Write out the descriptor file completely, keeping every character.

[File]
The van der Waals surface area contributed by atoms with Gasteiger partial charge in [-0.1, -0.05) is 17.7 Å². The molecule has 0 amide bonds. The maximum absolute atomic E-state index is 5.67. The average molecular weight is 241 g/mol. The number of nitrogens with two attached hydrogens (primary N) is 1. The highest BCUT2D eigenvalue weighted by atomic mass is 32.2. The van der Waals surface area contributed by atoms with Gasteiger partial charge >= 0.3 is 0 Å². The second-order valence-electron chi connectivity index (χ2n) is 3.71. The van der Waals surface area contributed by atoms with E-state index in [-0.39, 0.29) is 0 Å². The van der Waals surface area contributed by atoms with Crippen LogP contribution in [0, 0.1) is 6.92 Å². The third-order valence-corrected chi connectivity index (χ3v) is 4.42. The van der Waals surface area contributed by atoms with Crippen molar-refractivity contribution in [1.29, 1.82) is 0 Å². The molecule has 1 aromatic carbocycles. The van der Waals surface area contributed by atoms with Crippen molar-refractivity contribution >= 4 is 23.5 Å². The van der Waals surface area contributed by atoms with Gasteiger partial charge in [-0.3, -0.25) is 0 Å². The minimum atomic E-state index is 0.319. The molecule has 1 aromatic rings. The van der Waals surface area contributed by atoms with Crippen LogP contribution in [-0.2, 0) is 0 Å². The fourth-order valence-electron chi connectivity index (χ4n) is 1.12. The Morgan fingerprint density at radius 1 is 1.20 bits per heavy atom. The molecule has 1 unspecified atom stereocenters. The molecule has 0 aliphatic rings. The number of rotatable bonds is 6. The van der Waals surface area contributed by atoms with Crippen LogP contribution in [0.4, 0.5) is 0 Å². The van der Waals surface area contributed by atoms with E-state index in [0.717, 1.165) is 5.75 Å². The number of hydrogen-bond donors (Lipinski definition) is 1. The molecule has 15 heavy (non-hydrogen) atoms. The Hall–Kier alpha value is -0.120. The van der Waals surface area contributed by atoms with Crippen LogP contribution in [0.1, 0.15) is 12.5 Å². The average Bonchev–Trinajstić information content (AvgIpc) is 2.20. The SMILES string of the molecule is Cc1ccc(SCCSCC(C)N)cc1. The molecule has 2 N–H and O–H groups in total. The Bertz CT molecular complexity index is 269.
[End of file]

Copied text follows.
The van der Waals surface area contributed by atoms with Gasteiger partial charge in [-0.1, -0.05) is 17.7 Å². The molecule has 0 amide bonds. The maximum absolute atomic E-state index is 5.67. The average molecular weight is 241 g/mol. The number of nitrogens with two attached hydrogens (primary N) is 1. The highest BCUT2D eigenvalue weighted by atomic mass is 32.2. The van der Waals surface area contributed by atoms with Gasteiger partial charge >= 0.3 is 0 Å². The second-order valence-electron chi connectivity index (χ2n) is 3.71. The van der Waals surface area contributed by atoms with E-state index in [-0.39, 0.29) is 0 Å². The van der Waals surface area contributed by atoms with Crippen LogP contribution in [0, 0.1) is 6.92 Å². The third-order valence-corrected chi connectivity index (χ3v) is 4.42. The van der Waals surface area contributed by atoms with Crippen molar-refractivity contribution in [1.29, 1.82) is 0 Å². The molecule has 1 aromatic carbocycles. The van der Waals surface area contributed by atoms with Crippen molar-refractivity contribution >= 4 is 23.5 Å². The van der Waals surface area contributed by atoms with Gasteiger partial charge in [-0.3, -0.25) is 0 Å². The minimum atomic E-state index is 0.319. The molecule has 1 aromatic rings. The van der Waals surface area contributed by atoms with Crippen LogP contribution in [-0.2, 0) is 0 Å². The fourth-order valence-electron chi connectivity index (χ4n) is 1.12. The Morgan fingerprint density at radius 1 is 1.20 bits per heavy atom. The molecule has 1 unspecified atom stereocenters. The molecule has 0 aliphatic rings. The number of rotatable bonds is 6. The van der Waals surface area contributed by atoms with Crippen LogP contribution in [0.4, 0.5) is 0 Å². The van der Waals surface area contributed by atoms with E-state index in [0.717, 1.165) is 5.75 Å². The number of hydrogen-bond donors (Lipinski definition) is 1. The molecule has 15 heavy (non-hydrogen) atoms. The Hall–Kier alpha value is -0.120. The van der Waals surface area contributed by atoms with Crippen LogP contribution in [0.1, 0.15) is 12.5 Å². The average Bonchev–Trinajstić information content (AvgIpc) is 2.20. The SMILES string of the molecule is Cc1ccc(SCCSCC(C)N)cc1. The molecule has 2 N–H and O–H groups in total. The Bertz CT molecular complexity index is 269.